Pill measures gut gas

Swallowable tool may eventually help reveal digestive problems

gas-sensing capsule

CAPPED  This 3.5-by-1.2-centimeter capsule can be swallowed to measure gut gases and send its findings to a smartphone. Researchers in Australia tested the device in pigs fed different amounts of fiber.

K. Kalantar-zadeh et al/Gastroenterology 2016

Gas concentrations in the gut can reveal secrets about digestive tract health, and may be skewed in conditions such as irritable bowel syndrome. But sampling gas in breath or stool doesn’t give the most accurate picture of what’s bubbling in the intestines. Australian researchers have designed a swallowable gas-sensing capsule that could someday provide an inside look at the gases in the human gut. 

Each capsule contains a sensor for hydrogen, carbon dioxide and methane. Every five minutes, as it travels through the digestive system, the capsule sends updates about its gassy surroundings to a smartphone. Too much methane or hydrogen in the gut, the scientists say, could reflect digestive problems.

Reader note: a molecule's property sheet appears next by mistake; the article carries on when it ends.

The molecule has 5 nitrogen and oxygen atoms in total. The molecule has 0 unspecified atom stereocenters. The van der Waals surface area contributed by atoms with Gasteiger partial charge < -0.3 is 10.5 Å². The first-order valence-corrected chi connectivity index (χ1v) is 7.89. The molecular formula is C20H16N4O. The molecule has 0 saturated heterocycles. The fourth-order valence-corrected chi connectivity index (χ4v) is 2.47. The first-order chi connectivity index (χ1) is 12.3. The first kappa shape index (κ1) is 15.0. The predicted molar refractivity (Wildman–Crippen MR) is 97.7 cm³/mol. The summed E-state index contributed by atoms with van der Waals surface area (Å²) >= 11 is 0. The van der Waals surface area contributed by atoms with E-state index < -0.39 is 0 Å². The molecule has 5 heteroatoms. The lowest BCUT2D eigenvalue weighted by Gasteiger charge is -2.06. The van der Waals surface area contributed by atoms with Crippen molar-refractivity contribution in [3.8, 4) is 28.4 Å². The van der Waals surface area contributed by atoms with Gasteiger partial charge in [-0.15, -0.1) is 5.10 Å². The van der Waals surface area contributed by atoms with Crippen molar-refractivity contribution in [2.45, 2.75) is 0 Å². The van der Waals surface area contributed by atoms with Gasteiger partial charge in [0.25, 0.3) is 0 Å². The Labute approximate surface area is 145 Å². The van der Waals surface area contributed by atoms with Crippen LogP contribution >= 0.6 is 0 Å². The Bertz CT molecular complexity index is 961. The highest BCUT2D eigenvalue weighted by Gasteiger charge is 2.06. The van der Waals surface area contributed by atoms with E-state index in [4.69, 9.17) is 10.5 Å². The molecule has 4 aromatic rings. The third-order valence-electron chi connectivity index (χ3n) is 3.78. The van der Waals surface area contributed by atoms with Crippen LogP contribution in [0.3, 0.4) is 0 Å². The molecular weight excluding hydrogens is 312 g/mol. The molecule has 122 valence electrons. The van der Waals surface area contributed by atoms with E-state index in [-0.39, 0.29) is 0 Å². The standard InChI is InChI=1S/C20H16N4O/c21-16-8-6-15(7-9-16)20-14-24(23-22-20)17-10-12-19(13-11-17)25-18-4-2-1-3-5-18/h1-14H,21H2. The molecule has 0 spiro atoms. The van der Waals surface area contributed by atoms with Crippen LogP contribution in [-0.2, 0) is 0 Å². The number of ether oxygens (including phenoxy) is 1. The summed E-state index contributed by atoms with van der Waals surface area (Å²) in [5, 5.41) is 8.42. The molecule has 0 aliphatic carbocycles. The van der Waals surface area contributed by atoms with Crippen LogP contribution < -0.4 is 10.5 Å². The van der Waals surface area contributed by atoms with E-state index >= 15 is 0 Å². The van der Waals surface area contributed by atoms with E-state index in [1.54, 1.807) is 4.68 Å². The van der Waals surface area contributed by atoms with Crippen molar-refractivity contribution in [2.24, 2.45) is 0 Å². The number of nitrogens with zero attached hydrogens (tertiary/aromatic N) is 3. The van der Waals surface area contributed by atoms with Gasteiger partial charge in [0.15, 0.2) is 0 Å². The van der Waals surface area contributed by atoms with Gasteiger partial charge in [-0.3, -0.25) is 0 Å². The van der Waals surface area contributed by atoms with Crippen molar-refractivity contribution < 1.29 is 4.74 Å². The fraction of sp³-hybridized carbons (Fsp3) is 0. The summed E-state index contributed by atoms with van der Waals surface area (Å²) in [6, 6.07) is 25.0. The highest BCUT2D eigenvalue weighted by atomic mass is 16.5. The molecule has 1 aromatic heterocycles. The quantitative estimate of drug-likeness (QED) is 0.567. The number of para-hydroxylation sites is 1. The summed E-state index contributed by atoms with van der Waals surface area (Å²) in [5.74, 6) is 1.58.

The team tested the capsule in pigs, which have gas-generating gut microbes similar to humans’. In two pigs fed a high-fiber diet, the pills detected increased carbon dioxide levels in the stomach and small intestine after eating, a shift not seen in two pigs fed a low-fiber diet, the researchers noted in the January Gastroenterology.

The capsule is a proof of concept that the researchers are working to shrink down. The preliminary design — about as long as a Brazil nut — may still be a hard pill to swallow. 

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